Mutual TLS and Istio

Before Start

You should have NO virtualservice, destinationrule, gateway or policy (in tutorial namespace) kubectl get virtualservice kubectl get destinationrule kubectl get gateway kubectl get policy if so run:

./scripts/clean.sh

In this chapter, we are going to see how to secure the communication between all services by enabling mutual TLS in Istio.

Testing mTLS

Depending on how you install Istio, you have mTLS enabled or not. If you have followed this guide and installed the demo profile (Setup), then mTLS is not enabled.

To check if mTLS is enabled or not just run the next command:

istioctl authn tls-check $(kubectl get pods -n tutorial|grep customer|awk '{ print $1 }'|head -1) customer.tutorial.svc.cluster.local
HOST:PORT                                    STATUS     SERVER         CLIENT     AUTHN POLICY     DESTINATION RULE
customer.tutorial.svc.cluster.local:8080     OK         PERMISSIVE     -          /default         -

If CLIENT is with - means that mTLS is not enabled.

To enable mTLS:

kubectl create -f istiofiles/authentication-enable-tls.yml -n tutorial
kubectl create -f istiofiles/destination-rule-tls.yml -n tutorial

To check that mTLS is enabled run the next command:

istioctl authn tls-check $(kubectl get pods -n tutorial|grep customer|awk '{ print $1 }'|head -1) customer.tutorial.svc.cluster.local
HOST:PORT                                    STATUS     SERVER     CLIENT           AUTHN POLICY         DESTINATION RULE
customer.tutorial.svc.cluster.local:8080     OK         STRICT     ISTIO_MUTUAL     tutorial/default     tutorial/default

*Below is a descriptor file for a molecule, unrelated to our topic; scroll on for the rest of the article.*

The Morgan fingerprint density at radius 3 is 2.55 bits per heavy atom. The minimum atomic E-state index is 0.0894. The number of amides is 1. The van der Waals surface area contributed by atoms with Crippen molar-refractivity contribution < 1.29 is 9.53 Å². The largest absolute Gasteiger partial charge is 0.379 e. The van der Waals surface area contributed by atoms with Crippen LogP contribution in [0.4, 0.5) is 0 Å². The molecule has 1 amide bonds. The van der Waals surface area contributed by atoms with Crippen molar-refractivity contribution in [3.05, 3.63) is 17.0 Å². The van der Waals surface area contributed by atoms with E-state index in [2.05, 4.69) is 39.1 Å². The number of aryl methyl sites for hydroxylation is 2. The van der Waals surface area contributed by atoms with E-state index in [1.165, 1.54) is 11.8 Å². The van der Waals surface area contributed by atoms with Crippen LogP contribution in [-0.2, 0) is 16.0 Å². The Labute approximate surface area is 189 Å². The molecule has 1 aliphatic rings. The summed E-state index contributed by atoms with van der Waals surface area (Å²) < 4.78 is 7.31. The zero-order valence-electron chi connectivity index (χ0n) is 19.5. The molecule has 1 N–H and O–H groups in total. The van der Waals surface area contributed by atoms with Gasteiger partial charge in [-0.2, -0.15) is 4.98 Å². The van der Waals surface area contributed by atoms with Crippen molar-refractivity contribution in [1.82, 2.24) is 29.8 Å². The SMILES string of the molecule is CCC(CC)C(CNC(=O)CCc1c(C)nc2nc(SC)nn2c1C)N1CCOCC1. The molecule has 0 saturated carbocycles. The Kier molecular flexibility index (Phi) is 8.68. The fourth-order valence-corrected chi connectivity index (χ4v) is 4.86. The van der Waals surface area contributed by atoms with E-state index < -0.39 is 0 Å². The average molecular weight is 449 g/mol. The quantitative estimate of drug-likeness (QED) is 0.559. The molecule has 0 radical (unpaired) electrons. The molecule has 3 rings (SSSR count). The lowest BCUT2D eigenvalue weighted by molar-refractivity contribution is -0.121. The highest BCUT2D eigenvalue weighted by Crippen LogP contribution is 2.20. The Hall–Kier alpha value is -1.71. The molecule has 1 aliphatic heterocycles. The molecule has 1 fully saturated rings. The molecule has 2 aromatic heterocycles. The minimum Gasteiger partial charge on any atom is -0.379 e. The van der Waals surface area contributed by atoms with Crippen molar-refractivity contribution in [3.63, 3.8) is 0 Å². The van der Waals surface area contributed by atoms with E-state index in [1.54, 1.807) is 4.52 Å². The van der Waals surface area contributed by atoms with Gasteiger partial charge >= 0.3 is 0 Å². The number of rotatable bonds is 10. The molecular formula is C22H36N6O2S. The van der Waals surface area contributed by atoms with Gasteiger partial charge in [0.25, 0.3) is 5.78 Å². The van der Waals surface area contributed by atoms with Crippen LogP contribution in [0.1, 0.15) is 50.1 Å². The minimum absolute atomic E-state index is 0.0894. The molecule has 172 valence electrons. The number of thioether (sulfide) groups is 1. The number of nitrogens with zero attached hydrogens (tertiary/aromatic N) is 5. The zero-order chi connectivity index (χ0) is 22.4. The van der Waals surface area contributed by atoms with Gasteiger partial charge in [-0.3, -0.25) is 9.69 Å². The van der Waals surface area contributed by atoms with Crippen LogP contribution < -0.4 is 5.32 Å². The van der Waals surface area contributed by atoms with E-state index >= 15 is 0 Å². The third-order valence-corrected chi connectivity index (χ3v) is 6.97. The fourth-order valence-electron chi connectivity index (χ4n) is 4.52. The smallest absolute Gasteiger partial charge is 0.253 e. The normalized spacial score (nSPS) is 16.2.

Check the mTLS by sniffing traffic between services, which is a bit more tedious, open a new terminal tab and run next command:

CUSTOMER_POD=$(kubectl get pod | grep cust | awk '{ print $1}' ) (1)
kubectl exec -it $CUSTOMER_POD -c istio-proxy /bin/bash (2)
1 Get customer pod name
2 Open a shell inside pod

Inside pod shell

ifconfig (1)
sudo tcpdump -vvvv -A -i eth0 'dst port 8080) and (net 172.17.0.10' (2)
1 Get IP of current pod (probably the IP represented at eth0 interface)
2 Capture traffic from eth0 (or your interface) of port 8080 and network 172.17.0.10 (your IP from ifconfig)

Now all communication that happens between customer service and preference service is dumped in the console.

So now go to a terminal and execute:

customer => preference => recommendation v1 from 'b87789c58-mfrhr': 2

Obviously, the response is exactly the same, but if you go to the terminal where you are executing tcpdump, you should see something like:

Z.!.X/K.............w$.?....&T...=..=..y..[.k..g..0..5.f%..vz|..t.....%..|...B..%r0.^k.y.....y.@l$O.....?...J..qc&...
.n$X.....l.#...... ..Q..u..jBI.Z.Eb$9.$.._...!.........~"Xx<....);........Z.
.y/E]......K......... .@s.3.\.

Notice that you cannot see any detail about the communication since it happened through TLS.

Now, let’s disable TLS:

kubectl replace -f istiofiles/disable-mtls.yml

And execute again:

customer => preference => recommendation v1 from 'b87789c58-mfrhr': 2

And again check tcpdump output:

host: 0192.168.64.70:31380
user-agent: curl/7.54.0
accept: */*
x-forwarded-for: 172.17.0.1
x-forwarded-proto: http
x-envoy-internal: true
x-request-id: e5c0b90f-341b-9edc-ac3e-7dd8b33f0e8b
x-envoy-decorator-operation: customer.tutorial.svc.cluster.local:8080/
x-b3-traceid: ce289e960a639d11
x-b3-spanid: ce289e960a639d11
x-b3-sampled: 1

Now, you can see that since there is no TLS enabled, the information is not shadowed but in clear.

Clean Up

kubectl delete -f istiofiles/disable-mtls.yml
kubectl delete -f istiofiles/destination-rule-tls.yml

or you can run:

./scripts/clean.sh